There will be a time, in the not that distant future, when he will not be around to entertain you any more.

There will be a time, as he is 37 years old, and he likes his deli visits, and his stogie seshes, that James Toney will wake up one morning and say eff it.

I don’t have to do this anymore, he will say to himself.

I don’t have to watch what I eat, in any way, shape or form.

I don’t have to listen to Goossen, and lay off the smokes.

I have my money, I put in my time, and now I’m going to do my best Buster Douglas imitation.

There will be no more talk of scales, and weight, and no more elastic-waistbanded sportswriters are going to tell me that I should have weighed 12 pounds less for my last fight.

I’m done.

Until that unfortunate moment, however, we will still have James Toney around to make this post-Lewis heavyweight era that much more palatable.

And since the performances and athletes haven’t been all that scintillating all too often of late, thank the Lord for that small silver lining.

Toney doesn’t bore you, and the same can’t be said for too many others toiling in the savage science’s northernmost weight division.

Toney had Sam Peter laughing on Tuesday afternoon during a conference call to hype their Sept 2 WBC title shot eliminator at the Staples Center in El Lay, although serious enmity seemed to be threatening to flourish when the two heavyweights traded race based insults that would have brought Al Sharpton to the scene if they were delivered by lighter skinned insult-slingers.

“You talk [bleep], I back it up,” Peter charged. “Talk English.”

“Speak English,” Toney countered. “I’ll beat you like a slave. You slave, you have a Russian (manager Ivaylo Gotzev) behind you. I’ll send you’re [bleed] back on a banana boat.”

Peter didn’t back down. “You don’t know where you’re from,” he said.

“I’m from my mama,” Toney shot back.

“Talk about yourself, not your mama,” Peter returned.

“I’ll knock him out, I’m knocking him out, I’m knocking him out,” Toney said, in case anyone missed it the first two times. “You’re getting knocked out.”

Peter begged to differ. “You’re dreaming,” he said.

The ever-agreeable Dan Goossen provided a cheery counterpoint to the charged back-and-forth, but lest anyone think that he can’t play hardball, I’d consider this: is it any coincidence that this call was scheduled for today, a scant  four days before WBC titleholder Hasim Rahman and Oleg Maskaev get it on in Las Vegas? After all, the Toney/Peter scrap is still three weeks away…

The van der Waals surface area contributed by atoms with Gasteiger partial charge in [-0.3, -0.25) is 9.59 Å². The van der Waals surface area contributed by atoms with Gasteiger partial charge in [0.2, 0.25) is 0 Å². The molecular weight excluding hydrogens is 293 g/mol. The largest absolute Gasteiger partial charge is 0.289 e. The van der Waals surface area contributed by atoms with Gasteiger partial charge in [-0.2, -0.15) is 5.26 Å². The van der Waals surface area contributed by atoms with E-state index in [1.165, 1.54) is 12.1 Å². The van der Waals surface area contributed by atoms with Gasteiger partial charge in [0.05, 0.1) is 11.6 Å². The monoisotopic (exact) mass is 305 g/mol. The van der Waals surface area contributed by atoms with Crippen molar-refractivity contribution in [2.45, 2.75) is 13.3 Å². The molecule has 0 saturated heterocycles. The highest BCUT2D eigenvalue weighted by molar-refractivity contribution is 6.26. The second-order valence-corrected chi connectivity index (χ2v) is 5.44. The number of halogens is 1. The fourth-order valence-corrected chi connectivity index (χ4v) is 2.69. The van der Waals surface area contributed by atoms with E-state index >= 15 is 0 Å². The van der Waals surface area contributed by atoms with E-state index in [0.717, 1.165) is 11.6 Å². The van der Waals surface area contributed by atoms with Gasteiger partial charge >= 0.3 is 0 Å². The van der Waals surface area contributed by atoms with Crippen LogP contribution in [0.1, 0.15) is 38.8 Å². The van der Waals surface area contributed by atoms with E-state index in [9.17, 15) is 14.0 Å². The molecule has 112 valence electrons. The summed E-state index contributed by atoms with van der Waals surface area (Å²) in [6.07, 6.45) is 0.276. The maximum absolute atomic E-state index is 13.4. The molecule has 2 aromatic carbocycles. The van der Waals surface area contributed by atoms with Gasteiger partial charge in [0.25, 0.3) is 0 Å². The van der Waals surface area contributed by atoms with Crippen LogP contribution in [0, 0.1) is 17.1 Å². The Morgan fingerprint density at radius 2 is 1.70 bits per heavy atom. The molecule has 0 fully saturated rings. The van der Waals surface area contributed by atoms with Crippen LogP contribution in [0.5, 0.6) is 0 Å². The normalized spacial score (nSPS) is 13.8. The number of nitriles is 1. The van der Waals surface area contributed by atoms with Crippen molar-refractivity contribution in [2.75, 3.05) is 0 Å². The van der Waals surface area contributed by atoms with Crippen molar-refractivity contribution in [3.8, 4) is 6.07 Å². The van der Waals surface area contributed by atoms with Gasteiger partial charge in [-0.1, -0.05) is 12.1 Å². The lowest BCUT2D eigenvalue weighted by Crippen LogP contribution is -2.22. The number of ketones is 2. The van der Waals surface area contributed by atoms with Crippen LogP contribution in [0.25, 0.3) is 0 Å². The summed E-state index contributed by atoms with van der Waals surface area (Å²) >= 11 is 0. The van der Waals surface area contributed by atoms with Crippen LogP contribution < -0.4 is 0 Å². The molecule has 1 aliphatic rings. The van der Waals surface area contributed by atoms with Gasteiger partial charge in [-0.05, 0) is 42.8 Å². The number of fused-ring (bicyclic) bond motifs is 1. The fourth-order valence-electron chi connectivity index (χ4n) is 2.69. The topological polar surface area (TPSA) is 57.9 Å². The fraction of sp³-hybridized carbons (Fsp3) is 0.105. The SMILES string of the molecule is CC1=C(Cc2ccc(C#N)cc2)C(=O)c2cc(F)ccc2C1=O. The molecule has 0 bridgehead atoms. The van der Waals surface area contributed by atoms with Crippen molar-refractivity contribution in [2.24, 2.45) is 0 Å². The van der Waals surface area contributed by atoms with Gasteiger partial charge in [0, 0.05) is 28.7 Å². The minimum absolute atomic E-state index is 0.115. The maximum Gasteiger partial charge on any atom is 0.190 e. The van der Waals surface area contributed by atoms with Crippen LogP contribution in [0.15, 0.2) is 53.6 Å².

One Goossen point certainly did resonate with me: that his promotion will be offered on Showtime “free” while those wanting to tune in to see if Rahman can shake off history and handle Maskaev on Saturday will have to pony up PPV money to their local cable conglomerate.

Toney agreed that Peter is a credible challenger and indicated that his conditioning will be of a higher caliber than it was against Hasim Rahman in March, when he was overweight and came away with a draw against Rock.

“Every fight is a must win but I’m back to basics like I was against Holyfield (when he weighed 217 pounds),” Toney said. “Against Rahman I should’ve come in better shape but I had a cold. No excuses. But I’m right back in the frying pan. I’ll be in great shape, I wish the fight was today.”

Will there be a target weight that Toney and company are shooting for, he was asked?

“Wherever I’m comfortable,” said the slippery hitter, who turns 38 on Aug. 24. “I haven’t decided. But I wasn’t happy with my last fight. I’m striving for perfection.”

Peter didn’t appear to be phased by the word web that Toney can spin.

“Toney hasn’t fought anyone like me,” said the heavy-handed Nigerian. “This will prove what people think about me wrong…I’m a fighter and a boxer. I’m gonna walk through him.”

Toney approved that fight plan. “I like that,” he said.

“I’m gonna walk through him,” Peter repeated. “The little bit I watched of the Rahman fight, what Rahman couldn’t do, I’ll really work on his body.”

Toney mocked Peter’s accent and made Aboriginal clicking noises to mock the big hitter, but Peter didn’t lose his composure. He said he’d KO Toney and told the veteran wordsmith to shut up when he was talking.

But those potentially touchy launches were dismissed by the end of the call, when Peter thanked Toney for the opportunity and Toney ran through his list of people to thank.


I confess to feeling a touch of pity for Sechew Powell, who looked so confident coming in to the ring against Kassim Ouma, and rather rapidly found out that Ouma is still on a different plane than the young Brooklyn middleweight.

Powell looked like a poor sap armed with a can of Raid, blasting away at a hornet’s nest. He blasts, hits a couple of those tiny savages, but quickly gets stung by five buzzing beasts.

If I were to play armchair trainer, I’d suggest Ouma occasionally set down on his punches, and maybe one out of every ten tosses, throw a home-run ball. A really nasty heave with murderous intent.

It would be good to change his rhythm, it might land and it also makes an impression on the judges…

—I’ve been assured by an unimpeachable source that John Duddy really did overdo it and was felled by heat prostration, causing him to pull out of his Aug. 10 scrap. The Derry middleweight didn’t make allowances for the hellish heat that broiled the Big Apple last week and he paid for it…It’s not like word trickled out that Carlos Bojorquez looked 24, not 34, and would be too much for Duddy…